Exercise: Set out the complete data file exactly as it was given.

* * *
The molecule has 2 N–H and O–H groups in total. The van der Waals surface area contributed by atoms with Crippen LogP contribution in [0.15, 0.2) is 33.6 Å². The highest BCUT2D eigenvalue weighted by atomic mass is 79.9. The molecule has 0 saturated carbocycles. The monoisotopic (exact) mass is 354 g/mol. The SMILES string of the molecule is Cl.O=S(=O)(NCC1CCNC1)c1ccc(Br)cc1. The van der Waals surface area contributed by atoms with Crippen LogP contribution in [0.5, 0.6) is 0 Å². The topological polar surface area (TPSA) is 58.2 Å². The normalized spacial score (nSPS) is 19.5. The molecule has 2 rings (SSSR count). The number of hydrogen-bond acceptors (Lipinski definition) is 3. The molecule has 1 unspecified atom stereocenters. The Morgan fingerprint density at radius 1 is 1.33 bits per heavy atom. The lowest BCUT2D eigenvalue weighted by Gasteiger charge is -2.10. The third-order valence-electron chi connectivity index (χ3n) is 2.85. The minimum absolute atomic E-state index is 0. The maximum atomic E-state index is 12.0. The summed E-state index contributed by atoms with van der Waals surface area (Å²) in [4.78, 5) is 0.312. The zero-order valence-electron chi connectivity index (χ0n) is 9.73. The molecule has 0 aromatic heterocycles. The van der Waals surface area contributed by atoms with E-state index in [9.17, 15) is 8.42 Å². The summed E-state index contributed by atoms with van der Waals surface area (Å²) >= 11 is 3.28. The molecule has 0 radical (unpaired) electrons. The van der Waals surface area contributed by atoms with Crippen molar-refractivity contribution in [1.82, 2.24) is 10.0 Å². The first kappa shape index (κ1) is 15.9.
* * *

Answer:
The molecule has 2 N–H and O–H groups in total. The van der Waals surface area contributed by atoms with Crippen LogP contribution in [0.15, 0.2) is 33.6 Å². The highest BCUT2D eigenvalue weighted by atomic mass is 79.9. The molecule has 0 saturated carbocycles. The monoisotopic (exact) mass is 354 g/mol. The SMILES string of the molecule is Cl.O=S(=O)(NCC1CCNC1)c1ccc(Br)cc1. The van der Waals surface area contributed by atoms with Crippen LogP contribution in [0.5, 0.6) is 0 Å². The topological polar surface area (TPSA) is 58.2 Å². The normalized spacial score (nSPS) is 19.5. The molecule has 2 rings (SSSR count). The number of hydrogen-bond acceptors (Lipinski definition) is 3. The molecule has 1 unspecified atom stereocenters. The Morgan fingerprint density at radius 1 is 1.33 bits per heavy atom. The lowest BCUT2D eigenvalue weighted by Gasteiger charge is -2.10. The third-order valence-electron chi connectivity index (χ3n) is 2.85. The minimum absolute atomic E-state index is 0. The maximum atomic E-state index is 12.0. The summed E-state index contributed by atoms with van der Waals surface area (Å²) in [4.78, 5) is 0.312. The zero-order valence-electron chi connectivity index (χ0n) is 9.73. The molecule has 0 aromatic heterocycles. The van der Waals surface area contributed by atoms with E-state index in [9.17, 15) is 8.42 Å². The summed E-state index contributed by atoms with van der Waals surface area (Å²) >= 11 is 3.28. The molecule has 0 radical (unpaired) electrons. The van der Waals surface area contributed by atoms with Crippen molar-refractivity contribution in [1.82, 2.24) is 10.0 Å². The first kappa shape index (κ1) is 15.9.